The Parental Recognition Index

The Parental Recognition Index is a holistic, objective metric that analyzes a player’s full array of skills and talents, distilling it all into a single number that corresponds to their ultimate potential and the likelihood that they will become a big enough star at the World Cup that one of your parents will send you a text message about them.

If your parents watched the 2019 World Cup, they might be confused about a player named Mewis who is shorter than the one they remember. "who is this midfielder who seems to have stolen sam mewis’s jersey??” they will probably (a 71 percent chance) ask you. You can reply by just sending the link to Kristie’s aforementioned appearance on Snacks. Let them figure it out from there, assuming they know how podcasts work.

Show To Me A Cool Highlight

The calm, the precision, the awareness: what more could you ask for? 

How Does She Fit In With The U.S. Team?

Ever since Julie Ertz and Sam Mewis fell out of the USWNT picture, creating a cohesive midfield has been Andonovski’s biggest challenge. Kristie Mewis has always been in the mix, but no combination of players have gotten enough regular playing time together to build an obvious starting trio. Mewis has only started in seven of the 35 U.S. games she’s appeared in since 2020. In those games she started with a rotating crew of fellow midfielders: Ertz, Rose Lavelle, Lindsey Horan, Andi Sullivan, and Ashley Sanchez. The inclusion of Savannah DeMelo on the roster, who has received no international caps yet, further clouds the midfield picture. Maybe—though I doubt it—Andonovski is actually a mad genius, and the merry-go-round of midfielders over the past few years has prepared all those players to be extraordinarily versatile. Mewis would certainly know something about that.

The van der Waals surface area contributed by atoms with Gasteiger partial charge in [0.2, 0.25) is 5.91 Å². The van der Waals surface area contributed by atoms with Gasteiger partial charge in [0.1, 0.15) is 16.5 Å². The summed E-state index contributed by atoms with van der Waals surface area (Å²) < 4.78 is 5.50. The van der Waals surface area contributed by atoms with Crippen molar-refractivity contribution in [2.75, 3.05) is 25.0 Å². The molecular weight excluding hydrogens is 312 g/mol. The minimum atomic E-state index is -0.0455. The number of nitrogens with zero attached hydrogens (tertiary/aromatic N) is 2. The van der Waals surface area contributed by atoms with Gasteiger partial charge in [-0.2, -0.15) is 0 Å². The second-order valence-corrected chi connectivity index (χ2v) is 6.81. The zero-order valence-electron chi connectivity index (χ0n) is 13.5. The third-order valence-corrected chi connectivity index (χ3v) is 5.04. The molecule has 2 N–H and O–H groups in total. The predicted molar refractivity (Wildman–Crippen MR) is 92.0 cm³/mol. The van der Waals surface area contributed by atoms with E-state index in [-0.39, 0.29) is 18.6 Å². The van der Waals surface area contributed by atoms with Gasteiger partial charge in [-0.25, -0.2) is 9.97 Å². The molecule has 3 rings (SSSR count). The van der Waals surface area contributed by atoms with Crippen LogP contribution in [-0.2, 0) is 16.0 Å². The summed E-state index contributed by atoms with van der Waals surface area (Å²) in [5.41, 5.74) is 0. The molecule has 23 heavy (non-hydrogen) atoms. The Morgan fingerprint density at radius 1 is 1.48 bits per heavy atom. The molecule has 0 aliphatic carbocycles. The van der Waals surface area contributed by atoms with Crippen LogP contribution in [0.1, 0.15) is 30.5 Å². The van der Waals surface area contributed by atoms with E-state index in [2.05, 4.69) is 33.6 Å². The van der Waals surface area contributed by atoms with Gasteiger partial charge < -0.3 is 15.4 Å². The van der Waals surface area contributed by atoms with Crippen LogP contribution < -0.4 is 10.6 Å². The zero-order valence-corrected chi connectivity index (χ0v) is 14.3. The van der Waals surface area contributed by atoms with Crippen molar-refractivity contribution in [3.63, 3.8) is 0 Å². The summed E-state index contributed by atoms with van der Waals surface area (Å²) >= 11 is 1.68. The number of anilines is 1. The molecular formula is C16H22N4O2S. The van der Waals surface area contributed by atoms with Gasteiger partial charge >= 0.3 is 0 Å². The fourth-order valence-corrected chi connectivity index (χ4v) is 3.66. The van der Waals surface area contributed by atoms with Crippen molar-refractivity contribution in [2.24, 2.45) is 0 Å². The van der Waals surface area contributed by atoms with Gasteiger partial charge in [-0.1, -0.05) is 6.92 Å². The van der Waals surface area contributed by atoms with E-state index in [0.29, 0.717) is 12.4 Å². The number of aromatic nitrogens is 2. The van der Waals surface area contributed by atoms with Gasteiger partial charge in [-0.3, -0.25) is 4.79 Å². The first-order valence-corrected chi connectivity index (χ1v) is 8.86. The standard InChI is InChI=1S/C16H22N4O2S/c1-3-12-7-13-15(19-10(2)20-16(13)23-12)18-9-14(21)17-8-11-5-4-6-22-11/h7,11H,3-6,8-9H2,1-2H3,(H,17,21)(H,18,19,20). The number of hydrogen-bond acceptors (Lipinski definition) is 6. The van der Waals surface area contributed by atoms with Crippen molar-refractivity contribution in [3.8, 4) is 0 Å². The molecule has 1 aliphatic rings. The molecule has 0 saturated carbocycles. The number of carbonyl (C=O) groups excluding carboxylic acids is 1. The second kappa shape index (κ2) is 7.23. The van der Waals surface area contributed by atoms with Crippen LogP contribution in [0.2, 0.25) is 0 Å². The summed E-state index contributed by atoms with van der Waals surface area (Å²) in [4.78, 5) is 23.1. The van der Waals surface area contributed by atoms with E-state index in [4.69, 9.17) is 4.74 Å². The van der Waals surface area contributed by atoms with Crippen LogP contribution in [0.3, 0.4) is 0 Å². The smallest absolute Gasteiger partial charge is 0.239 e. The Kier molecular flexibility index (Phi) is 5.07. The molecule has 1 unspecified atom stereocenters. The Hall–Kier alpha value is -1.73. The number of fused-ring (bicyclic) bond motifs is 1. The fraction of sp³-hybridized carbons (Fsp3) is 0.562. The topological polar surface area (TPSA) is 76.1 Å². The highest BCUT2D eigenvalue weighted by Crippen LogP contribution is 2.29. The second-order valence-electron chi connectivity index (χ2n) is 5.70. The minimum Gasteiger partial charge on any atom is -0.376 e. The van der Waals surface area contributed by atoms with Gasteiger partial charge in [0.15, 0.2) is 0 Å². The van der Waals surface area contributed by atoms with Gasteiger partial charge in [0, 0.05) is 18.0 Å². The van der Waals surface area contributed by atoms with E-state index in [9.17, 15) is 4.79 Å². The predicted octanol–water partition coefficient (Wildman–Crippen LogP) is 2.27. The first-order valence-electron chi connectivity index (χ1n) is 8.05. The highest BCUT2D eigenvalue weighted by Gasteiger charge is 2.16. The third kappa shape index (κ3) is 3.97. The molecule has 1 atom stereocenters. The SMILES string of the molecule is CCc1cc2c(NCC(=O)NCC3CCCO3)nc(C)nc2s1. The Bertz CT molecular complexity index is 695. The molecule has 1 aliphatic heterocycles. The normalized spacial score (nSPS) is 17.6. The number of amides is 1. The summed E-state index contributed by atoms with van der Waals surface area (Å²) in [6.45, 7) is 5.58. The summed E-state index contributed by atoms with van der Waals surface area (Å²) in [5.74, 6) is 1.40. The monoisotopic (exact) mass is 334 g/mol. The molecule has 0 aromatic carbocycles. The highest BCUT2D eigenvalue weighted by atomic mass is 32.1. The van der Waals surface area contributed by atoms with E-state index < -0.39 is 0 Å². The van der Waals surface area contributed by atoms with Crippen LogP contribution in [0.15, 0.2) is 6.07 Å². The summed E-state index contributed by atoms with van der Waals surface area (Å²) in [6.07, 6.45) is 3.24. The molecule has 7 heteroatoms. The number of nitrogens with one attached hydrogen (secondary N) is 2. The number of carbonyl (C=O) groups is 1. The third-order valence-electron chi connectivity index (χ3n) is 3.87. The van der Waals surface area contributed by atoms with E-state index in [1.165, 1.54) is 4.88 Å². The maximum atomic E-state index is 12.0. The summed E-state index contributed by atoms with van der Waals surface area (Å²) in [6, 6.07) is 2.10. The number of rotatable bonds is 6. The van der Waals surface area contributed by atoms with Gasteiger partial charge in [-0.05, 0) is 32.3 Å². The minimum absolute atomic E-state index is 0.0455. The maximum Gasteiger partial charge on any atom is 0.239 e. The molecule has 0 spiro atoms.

If nothing else, Andonovski has spoken about how important Mewis is to the team's morale. In his call to let her know she had made the roster, he talked about her value off the field, and in his post-roster release press conference, he said that she "knows what it takes to bring the best out of her teammates." High praise.

How Close Is She To The Hypothetical Best XI?

Considering Mewis was on the bubble of being invited to the roster at all, I don’t anticipate her starting every game, if any. She only played for a handful of minutes in two group-stage matches at the 2021 Olympics, so her dearth of experience in big tournaments could be a point against her. But Mewis is a remarkably talented playmaker, with a vision and grit honed by years as a stalwart in the NWSL and a persistent USWNT hopeful. The distinguishing factor of the U.S. team is its massive pool of excellent players, and Mewis’s role this summer will be a case study in the team’s ability to create a system that best takes advantage of its personnel.